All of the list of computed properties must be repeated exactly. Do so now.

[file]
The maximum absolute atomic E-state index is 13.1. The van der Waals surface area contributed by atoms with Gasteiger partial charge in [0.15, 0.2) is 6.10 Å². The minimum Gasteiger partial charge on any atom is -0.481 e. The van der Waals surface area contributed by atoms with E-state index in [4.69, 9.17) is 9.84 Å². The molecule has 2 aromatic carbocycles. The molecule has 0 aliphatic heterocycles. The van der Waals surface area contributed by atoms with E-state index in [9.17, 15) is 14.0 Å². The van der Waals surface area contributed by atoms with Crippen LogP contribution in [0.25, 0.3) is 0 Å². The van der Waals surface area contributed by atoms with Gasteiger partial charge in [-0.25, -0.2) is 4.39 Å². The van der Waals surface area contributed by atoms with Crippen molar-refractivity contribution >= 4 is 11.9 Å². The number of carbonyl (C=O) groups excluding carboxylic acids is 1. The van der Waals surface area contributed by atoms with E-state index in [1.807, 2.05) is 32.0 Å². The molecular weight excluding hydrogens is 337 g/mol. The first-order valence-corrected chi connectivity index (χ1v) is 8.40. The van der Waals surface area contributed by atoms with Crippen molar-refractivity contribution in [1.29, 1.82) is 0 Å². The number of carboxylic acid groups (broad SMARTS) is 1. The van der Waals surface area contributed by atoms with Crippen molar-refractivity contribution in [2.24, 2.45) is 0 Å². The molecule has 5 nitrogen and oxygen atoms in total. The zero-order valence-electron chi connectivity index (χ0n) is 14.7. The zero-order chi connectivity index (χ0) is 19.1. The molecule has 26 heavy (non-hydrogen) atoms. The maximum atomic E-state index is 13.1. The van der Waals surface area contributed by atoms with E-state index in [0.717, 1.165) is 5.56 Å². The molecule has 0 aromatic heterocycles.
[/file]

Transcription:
The maximum absolute atomic E-state index is 13.1. The van der Waals surface area contributed by atoms with Gasteiger partial charge in [0.15, 0.2) is 6.10 Å². The minimum Gasteiger partial charge on any atom is -0.481 e. The van der Waals surface area contributed by atoms with E-state index in [4.69, 9.17) is 9.84 Å². The molecule has 2 aromatic carbocycles. The molecule has 0 aliphatic heterocycles. The van der Waals surface area contributed by atoms with E-state index in [9.17, 15) is 14.0 Å². The van der Waals surface area contributed by atoms with Crippen LogP contribution in [0.25, 0.3) is 0 Å². The van der Waals surface area contributed by atoms with Gasteiger partial charge in [-0.25, -0.2) is 4.39 Å². The van der Waals surface area contributed by atoms with Crippen molar-refractivity contribution >= 4 is 11.9 Å². The number of carbonyl (C=O) groups excluding carboxylic acids is 1. The van der Waals surface area contributed by atoms with E-state index in [1.807, 2.05) is 32.0 Å². The molecular weight excluding hydrogens is 337 g/mol. The first-order valence-corrected chi connectivity index (χ1v) is 8.40. The van der Waals surface area contributed by atoms with Crippen molar-refractivity contribution in [1.29, 1.82) is 0 Å². The number of carboxylic acid groups (broad SMARTS) is 1. The van der Waals surface area contributed by atoms with Crippen molar-refractivity contribution in [2.24, 2.45) is 0 Å². The molecule has 5 nitrogen and oxygen atoms in total. The zero-order valence-electron chi connectivity index (χ0n) is 14.7. The zero-order chi connectivity index (χ0) is 19.1. The molecule has 26 heavy (non-hydrogen) atoms. The maximum atomic E-state index is 13.1. The van der Waals surface area contributed by atoms with E-state index in [0.717, 1.165) is 5.56 Å². The molecule has 0 aromatic heterocycles.